Published: Nov 5, 2013 | Updated: Nov 5, 2013
By Ed Susman , Contributing Writer, MedPage Today
- Note that this study was published as an abstract and presented at a conference. These data and conclusions should be considered to be preliminary until published in a peer-reviewed journal
WASHINGTON -- Combination therapy to treat patients co-infected with HIV and hepatitis C virus (HCV) can achieve a high percentage of virologic end-of-treatment response to the hepatitis infection without affecting suppression of the HIV, researchers reported here.
At 48 weeks, 83% of patients had a sustained response to hepatitis infection with the combination of telaprevir (Incivek)-pegylated interferon and ribavirin, and maintained suppression of HIV to less than 50 copies/mL, said Laurent Cotte, MD, co-ordinator of the study for the French National Agency for Research (ANRS), and a physician at Centre Hospitalier Universitaire de Lyon.
More than half the patients with HIV in France are co-infected with hepatitis C virus making this population of patients difficult to treat, Cotte told MedPage Today at the annual meeting of the American Association for the Study of Liver Diseases.
"Despite a high discontinuation rate related to toxicity (20.3%), a very high virological response rate was achieved at Week 48 with the combination therapy in patients who were already experienced with pegylated-ribavirin HIV co-infected patients," Cotte said at his poster presentation.
Cotte and his colleagues began dosing a cohort of 69 patients; 8 discontinued treatment before 16 weeks because of adverse events and 10 discontinued between 16 weeks and the end of the study.
At Week 16, 88% of the patients in the intention-to-treat analysis had achieved a virologic response to the telaprevir-based combination.
By the end of the study, 83% of the intention-to-treat population had maintained that response, he said. Cotte noted that the patients are being followed to determine if they can sustain the response and, in effect, cure the patient of the hepatitis C infection.
All the patients were treated with highly active anti-retroviral therapy and had controlled their HIV to undetectable levels using the 50-copies/mL assay. "We had one patient who recorded one reading of 59 copies/mL but that was just a blip," Cotte said. "Otherwise there was no problem in these patients staying HIV-suppressed,"
Cotte acknowledged the sweeping advances being made in treatment for HCV, noting that pegylated interferon and ribavirin may soon be obsolete drugs. "When we started this study, this was the standard of care treatment," he said. "But even with these newer regimens, this study will be the set point that shows what we will need for this population. It shows that these patients can be treated effectively."
"We had a very good virological response -- 83% of the patients achieving that by week 48. We also had significant adverse events, notably anemia, the need for erythropoietin, the need for blood transfusion and reduction in ribavirin dosing. Over the course of 48 weeks, about 70% of patients experienced those Grade 3 or Grade 4 events."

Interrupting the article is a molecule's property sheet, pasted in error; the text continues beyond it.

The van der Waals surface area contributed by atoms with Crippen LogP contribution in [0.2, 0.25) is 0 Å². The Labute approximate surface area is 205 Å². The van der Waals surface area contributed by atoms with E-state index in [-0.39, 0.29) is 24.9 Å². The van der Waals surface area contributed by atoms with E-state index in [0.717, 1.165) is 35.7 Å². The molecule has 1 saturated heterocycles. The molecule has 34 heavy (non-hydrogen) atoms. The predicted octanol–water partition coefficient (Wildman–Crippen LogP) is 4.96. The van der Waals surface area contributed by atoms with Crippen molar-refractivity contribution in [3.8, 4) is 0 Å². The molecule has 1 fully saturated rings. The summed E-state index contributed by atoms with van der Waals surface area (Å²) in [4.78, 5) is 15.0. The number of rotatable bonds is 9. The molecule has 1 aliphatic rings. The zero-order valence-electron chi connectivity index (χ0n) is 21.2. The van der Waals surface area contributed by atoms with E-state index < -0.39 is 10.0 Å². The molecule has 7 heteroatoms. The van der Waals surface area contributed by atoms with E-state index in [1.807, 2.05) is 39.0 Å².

The median age of the patients in the study was 50. About 85% of the patients were non-black; 80% were men; about 55% were injecting drug users.
"About 30% of the 1 million patients infected with HIV in the United States are co-infected with hepatitis C virus," said Raymond Chung, MD, director of hepatology and associate professor of medicine at Massachusetts General Hospital/Harvard Medical School. "These are difficult patients to treat. We first have to make sure that the antiretroviral drugs used in treatment of HIV do not have drug-drug-interactions with the antiviral medication."
In the study 49% of the patients were on the antiretroviral atazanavir (Reyataz) in combination with ritonavir; 19% were on efavirenz (Sustiva) and 17% were on raltegravir (Isentress), Cotte reported.
Chung told MedPage Today that in Cotte's study the patients were taking those medications. "Historically, we were able to reach a sustained virologic response in about 50% of patients with infection with HCV alone. But if patients were co-infected with HIV, the success rate was about 35%."
"What these new combinations have shown is that we can level the playing field for HIV co-infected patients," Chung said. "We now expect to achieve about a 75% sustained virologic response with drugs such as telaprevir. This study fits into that formula."
He said that new all-oral regimens are expected to further change treatment to benefit these patients.
Cotte had no disclosures.
Chung disclosed commercial relationships with Idenix, Enanta, Gilead, Merck and Mass Biologic.
Primary source: American Association for the Study of Liver Diseases
Source reference: Cotte L, et al "High end-of-treatment (EOT) response rate with telaprevir-pegIFN-RBV in treatment-experienced HIV co-infected patients with HCV genotype 1: ANRS HC26 telapreVIH study" AASLD 2013.